Languages of Uganda

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An ethnolinguistic map of Uganda.

Uganda is a multilingual country. Forty of its living indigenous languages[1] fall into three main families — Bantu, Nilotic, and Central Sudanic — with another two languages in the Kuliak family.

English, inherited from the colonial period, and Swahili, which is regionally important, are official languages. There is also a Ugandan Sign Language.

Languages[edit]

In all of the Bantu speaking areas of Uganda, dialect continua are very common. For example, people around Mbarara in Ankole District speak Nkole and people from Fort Portal in Toro District speak Tooro, but in the area between those towns one will find villages where most of the people speak a dialect which is best characterized as intermediate between Nkole and Tooro. In recognition of the closeness of four of these languages (Nkole, Tooro, Kiga, and Nyoro), and in order to facilitate work in them such as teaching, a standardized version called "Runyakitara" was developed around 1990.

In south central Uganda, the Bantu languages of Luganda and Soga are largely interintelligible. This dialectic similarity also extends to the Lussese language spoken in the Ssese Islands of Lake Victoria.[2]

Of Nilo-Saharan, the Eastern Sudanic branch is well represented by several Nilotic languages, eastern as well as western. Eastern Nilotic languages include Karamojong of Eastern Uganda (370,000), the Bari languages in the extreme northwestern corner (about 150,000), and Teso south of Lake Kyoga (999,537). Alur (459,000), Acholi, Lango, Adhola language and Kumam language of eastern Uganda are Western Nilotic Luo languages (Acholi and Lango are interintelligible, and sometimes the term "Luo" is used to cover them).

Some southern Nilotic Kalenjin languages are spoken along the border with Kenya, including Pokot and the Elgon languages near Kupsabiny. The eastern Ugandan Kuliak languages Ik and Soo are also members of the Eastern Sudanic branch. Lugbara, Aringa, Ma'di and Ndo of northwestern Uganda are languages of the Central Sudanic branch of Nilo-Saharan.

Language policy[edit]

In Uganda, as in many African countries, English, the language of the colonizing power, was introduced in government and public life by way of missionary work and the educational system. During the first decades of the twentieth century, Swahili gained influence as it was not only used in the army and the police, but was also taught in schools. The Ganda viewed the introduction of Swahili as a threat to their political power and partly through their influence, English remained the only official language at that time.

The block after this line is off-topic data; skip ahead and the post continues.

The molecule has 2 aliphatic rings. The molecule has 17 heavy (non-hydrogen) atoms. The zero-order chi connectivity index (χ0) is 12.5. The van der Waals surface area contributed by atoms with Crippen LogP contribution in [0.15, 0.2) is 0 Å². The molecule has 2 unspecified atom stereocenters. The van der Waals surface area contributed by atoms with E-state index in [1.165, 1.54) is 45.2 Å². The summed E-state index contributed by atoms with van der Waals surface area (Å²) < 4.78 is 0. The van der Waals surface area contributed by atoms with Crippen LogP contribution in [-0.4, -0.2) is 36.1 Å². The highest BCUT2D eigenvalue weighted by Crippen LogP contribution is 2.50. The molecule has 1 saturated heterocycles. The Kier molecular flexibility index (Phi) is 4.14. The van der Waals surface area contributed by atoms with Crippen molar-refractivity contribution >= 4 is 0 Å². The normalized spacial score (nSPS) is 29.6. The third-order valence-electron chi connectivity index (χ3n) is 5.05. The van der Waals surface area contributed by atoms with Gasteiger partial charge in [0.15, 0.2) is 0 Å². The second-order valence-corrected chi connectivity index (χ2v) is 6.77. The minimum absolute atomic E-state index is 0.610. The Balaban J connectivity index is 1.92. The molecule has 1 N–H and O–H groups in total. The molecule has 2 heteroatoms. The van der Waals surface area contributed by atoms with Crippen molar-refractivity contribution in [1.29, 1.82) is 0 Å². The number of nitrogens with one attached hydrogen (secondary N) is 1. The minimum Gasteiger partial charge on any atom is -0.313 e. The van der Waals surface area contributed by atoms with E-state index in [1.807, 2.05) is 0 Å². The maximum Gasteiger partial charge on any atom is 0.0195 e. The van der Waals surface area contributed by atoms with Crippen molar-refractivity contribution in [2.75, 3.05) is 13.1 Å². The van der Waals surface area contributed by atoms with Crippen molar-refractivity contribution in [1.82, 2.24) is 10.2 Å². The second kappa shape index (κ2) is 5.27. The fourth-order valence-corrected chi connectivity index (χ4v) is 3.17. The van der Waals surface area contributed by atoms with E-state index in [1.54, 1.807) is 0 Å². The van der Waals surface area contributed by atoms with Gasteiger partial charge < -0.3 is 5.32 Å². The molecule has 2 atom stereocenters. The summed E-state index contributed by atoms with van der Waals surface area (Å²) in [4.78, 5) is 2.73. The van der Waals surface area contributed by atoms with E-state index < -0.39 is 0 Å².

Upon Uganda's independence in 1962, English was maintained as the official language, as it was already rooted deeply in administration, media, and education. Also, Uganda's ethnolinguistic diversity made it difficult to choose another language as the official language of Uganda.

After independence, there were efforts to choose an indigenous official language, with Swahili and Luganda as the most considered candidates. Although Luganda was the most geographically spread language, people outside Buganda were opposed to having it as a national language,[3] as were those of the Buganda kingdom because they felt other tribes' mispronunciation and grammar errors would ruin their language. English remained the official language.[4]

The native languages of the Ugandan people have influenced Ugandan English.

During the regime of Idi Amin, Swahili, the East African lingua franca, became the second official national language, but it lost its official and national status in the 1995 Constitution. In September 2005, the Ugandan Parliament voted to once again make Swahili the second official national language.[5] It is most widely spoken outside of Buganda.

Festos Kabengwa argues that until the language is included in the constitution it isn official.

Notes[edit]

  1. ^ Ethnologue, "Languages of Uganda" (lists also 2 languages with no speakers, English, Swahili, and Ugandan Sign Language for a total of 45)
  2. ^ Alexandra Aikhenvald, Anne Storch (ed.). Perception and Cognition in Language and Culture. Koninklijke Brill NV. p. 252. ISBN 978-90-04-23367-6. Retrieved 22 December 2013. 
  3. ^ Ladefoged et al., 1972:28-30
  4. ^ Mpuga 2003
  5. ^ "Museveni Signs 3rd Term Bill". New Vision (Kampala). September 29, 2005. "From now on, Swahili is the second official language..." 

See also[edit]

References[edit]

  • Gordon, Raymond G., Jr. (ed.), 2005. Ethnologue: Languages of the World, Fifteenth edition. Dallas, Tex.: SIL International. Online version: http://www.ethnologue.com/. More specifically Ethnologue report for Uganda, retrieved August 19, 2005.
  • Ladefoged, Peter; Ruth Glick; Clive Criper; Clifford H. Prator; Livingstone Walusimbi (1972) Language in Uganda (Ford Foundation language surveys vol. 1). London/New York etc. Oxford University Press. ISBN 0-19-436101-2
  • Mpuga, Douglas (2003) 'The official language issue: A look at the Uganda Experience'. Unpublished paper presented at the African Language Research Project Summer Conference, Maryland.
  • Parry, Kate (ed.) (2000) Language and literacy in Uganda: towards a sustainable reading culture. Kampala: Fountain Publishers.